I SAT AT ONE END OF MY COUCH WITH my dinner for one: toast with a bit of cheese. The sound of each bite—had I always chewed so loudly?—seemed to echo around my new apartment. I glanced at my phone. Nearly 8 p.m. I’d had a long day at my new job. I’d been looking forward to getting home. Now that I was here, though, I didn’t know what to do. Play music? Watch TV? Do some vacuuming? There was so much…silence. I set down my plate and picked up the phone. Should I text my older sisters, Kristin and Priscilla? “It’s too quiet. Please send help, stat!”
I put down my phone, knowing that request would never fly. I could imagine their reply: “You’ll get used to living on your own. Just give it time.”
It had been two months since the three of us had gone our separate ways.
If anything, I was even more lonely. My sisters and I had been roommates for nearly a decade in New York City. Sure, we’d squabbled over whose turn it was to load the dishwasher and take out the trash. But there was nothing like coming home from work to two people asking, “How was your day?”
Things changed after Kristin got married. At first, she and her husband, Ciaran, lived in the apartment with us. When our lease ended, they moved out. By then, Priscilla was getting married too. Our lives were clearly going in different directions.
ALMOST OVERNIGHT, IT SEEMED, I went from seeing my sisters every day to having to make plans to get together. Priscilla lived more than an hour away in New Jersey. Kristin was a subway ride away, not close enough that I could just drop by. And they were busy with their own lives. I didn’t want to bother them. Priscilla and her husband were house hunting. Kristin and Ciaran were expecting a baby. And me? I was experiencing empty-nest syndrome…in my thirties.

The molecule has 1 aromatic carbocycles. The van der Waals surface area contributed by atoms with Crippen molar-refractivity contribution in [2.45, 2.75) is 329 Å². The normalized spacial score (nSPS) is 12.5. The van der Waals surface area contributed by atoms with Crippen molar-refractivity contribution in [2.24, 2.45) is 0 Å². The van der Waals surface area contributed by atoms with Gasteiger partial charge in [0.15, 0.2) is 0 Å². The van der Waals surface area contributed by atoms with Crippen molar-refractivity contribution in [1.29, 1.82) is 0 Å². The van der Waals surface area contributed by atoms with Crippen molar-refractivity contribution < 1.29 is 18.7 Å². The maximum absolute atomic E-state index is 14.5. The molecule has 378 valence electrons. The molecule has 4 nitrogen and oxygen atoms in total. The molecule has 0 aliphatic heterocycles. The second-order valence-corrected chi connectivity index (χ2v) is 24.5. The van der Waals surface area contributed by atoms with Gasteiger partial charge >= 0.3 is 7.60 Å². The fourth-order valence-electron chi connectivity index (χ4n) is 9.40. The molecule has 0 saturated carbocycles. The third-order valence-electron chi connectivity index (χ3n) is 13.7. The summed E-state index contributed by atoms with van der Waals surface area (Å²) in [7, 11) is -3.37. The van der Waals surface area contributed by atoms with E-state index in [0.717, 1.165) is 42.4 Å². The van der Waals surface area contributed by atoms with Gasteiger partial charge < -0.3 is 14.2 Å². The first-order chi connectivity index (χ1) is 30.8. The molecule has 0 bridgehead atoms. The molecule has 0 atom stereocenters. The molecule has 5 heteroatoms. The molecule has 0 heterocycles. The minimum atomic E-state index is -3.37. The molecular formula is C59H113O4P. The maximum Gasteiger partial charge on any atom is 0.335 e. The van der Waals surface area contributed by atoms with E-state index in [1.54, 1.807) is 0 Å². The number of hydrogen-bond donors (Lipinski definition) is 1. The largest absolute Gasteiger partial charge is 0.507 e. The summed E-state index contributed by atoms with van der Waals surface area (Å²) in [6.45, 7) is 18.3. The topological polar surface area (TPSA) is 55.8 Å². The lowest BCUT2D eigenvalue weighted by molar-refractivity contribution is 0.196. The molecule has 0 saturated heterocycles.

Our old place had been a constant blur of activity. Game nights. Impromptu fashion shows with our latest sales rack finds. We were always laughing. One night, Kristin and I came home from a Zumba class and found Priscilla in the living room, eating dinner. The perfect audience to show off our newly learned choreography, even if we both had about as much dance talent as Elaine on Seinfeld.
“Play the music!” I instructed.
Priscilla blasted the Zumba song on her cell phone. Kristin and I put on our best professional dancer faces and moved in time, arms swaying. Left hip, right hip. Then we walked with wide, exaggerated steps, circling around. Priscilla howled.
“I want to try!” she said. She jumped up from the couch and joined us. We were laughing so hard, we could barely take a step.
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